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Cross-border chorus recalls incredible bravery of 20th Convoy escape

13:11 19/04/2020
From Flanders Today

Safely distanced in their own homes, 150 Belgian and British singers have recorded an aria that commemorates a remarkable feat of wartime resistance in Flanders.

The singers are all cast members of Push, an opera based on the story of the notorious 20th Convoy, which carried 1,600 deportees from the Dossin Barracks in Mechelen to Auschwitz in 1943. Thanks to the courage of three local Resistance fighters, 118 of the prisoners escaped and survived. One of them was Simon Gronowski from Brussels, aged just 11, who was pushed off the train by his mother.

When British composer Howard Moody met Gronowski in 2013, he was inspired to write his opera, which brings together a chorus of adult and child singers with professional soloists and orchestras. It premiered in the UK in 2016 and was later performed at Brussels opera house De Munt, in the presence of King Filip and Queen Mathilde. It has been performed many times since, with different soloists and choruses.

This week, singers from the two countries have united to form a virtual choir, singing the finale “Ma Vie n’est que Miracles” (My Life is Only Miracles). The various recordings are being edited together and will be released on April 19, the 77th anniversary of the escape, via Moody’s Facebook page.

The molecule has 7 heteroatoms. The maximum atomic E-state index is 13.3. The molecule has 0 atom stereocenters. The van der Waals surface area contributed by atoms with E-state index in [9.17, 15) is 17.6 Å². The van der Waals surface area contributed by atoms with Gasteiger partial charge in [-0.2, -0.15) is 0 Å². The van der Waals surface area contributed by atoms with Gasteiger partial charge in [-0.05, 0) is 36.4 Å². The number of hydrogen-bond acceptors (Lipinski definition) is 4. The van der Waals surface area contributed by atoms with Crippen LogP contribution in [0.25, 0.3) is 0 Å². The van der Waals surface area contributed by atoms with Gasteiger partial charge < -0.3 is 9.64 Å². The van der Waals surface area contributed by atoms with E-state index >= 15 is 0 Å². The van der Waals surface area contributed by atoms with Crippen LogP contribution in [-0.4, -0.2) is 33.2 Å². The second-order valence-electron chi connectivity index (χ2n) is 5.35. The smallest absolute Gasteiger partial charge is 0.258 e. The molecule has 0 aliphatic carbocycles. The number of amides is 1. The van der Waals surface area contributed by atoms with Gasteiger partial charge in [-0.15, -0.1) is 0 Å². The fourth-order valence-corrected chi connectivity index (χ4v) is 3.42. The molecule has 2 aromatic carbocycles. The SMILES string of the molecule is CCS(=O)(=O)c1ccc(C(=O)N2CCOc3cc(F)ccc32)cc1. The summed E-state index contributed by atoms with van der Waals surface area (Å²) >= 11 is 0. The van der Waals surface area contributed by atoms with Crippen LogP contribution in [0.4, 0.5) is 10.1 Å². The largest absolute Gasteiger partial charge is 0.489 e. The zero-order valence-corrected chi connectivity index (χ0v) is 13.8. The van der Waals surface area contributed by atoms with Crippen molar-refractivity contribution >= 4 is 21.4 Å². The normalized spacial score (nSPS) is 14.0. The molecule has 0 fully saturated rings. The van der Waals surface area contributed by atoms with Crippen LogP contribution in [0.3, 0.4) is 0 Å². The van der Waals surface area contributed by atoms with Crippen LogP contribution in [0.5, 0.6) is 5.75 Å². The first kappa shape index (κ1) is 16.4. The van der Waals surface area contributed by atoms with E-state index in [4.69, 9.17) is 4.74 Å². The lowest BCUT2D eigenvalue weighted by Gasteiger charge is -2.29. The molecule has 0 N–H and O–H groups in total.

“It’s a dream come true to find a way to bring four casts together from Belgium and the UK to make a virtual video of the last scene of Push,” Moody says.

“Simon’s story brings us all together – his instinctive bravery as a child, the courage of his mother and his personal journey that now enables him to express optimism, despite the tragedy that his own family and the millions of Jewish people who didn’t escape the train suffered. The generosity of the members of the Resistance who stopped the train is mirrored today in the struggles of so many health workers who risk their own lives to save the lives of others.”

The audacious rescue was carried out by Dr Youra Livchitz, Robert Maistriau and Jean Franklemon, who held up the train armed only with a fake emergency lantern, some wire-cutters and an old pistol, allowing a handful of prisoners to escape.

As the train moved off again, the men in young Simon’s carriage managed to open the doors, he told Flanders Today in 2018. “My mother woke me up and took me to the door, lowered me down on to the running board and, when the train slowed down, I jumped.” In all, 233 people escaped; 26 of them were killed and 89 recaptured.

“I ran all though the night in the woods,” Gronowski recalled. “I got help from some brave people who were risking their own lives to save me. For the next 17 months, I was taken in by Catholic families who kept me hidden and saved my life.” His mother and sister were both killed in the gas chambers of Auschwitz-Birkenau, and his father died in 1945. Livchitz was arrested and executed in 1944.

Photo: Simon Gronowski, now 87, at the Belgian premiere of Push in Brussels in 2019
© Belga/Dirk Waem

Written by Sally Tipper (Flanders Today)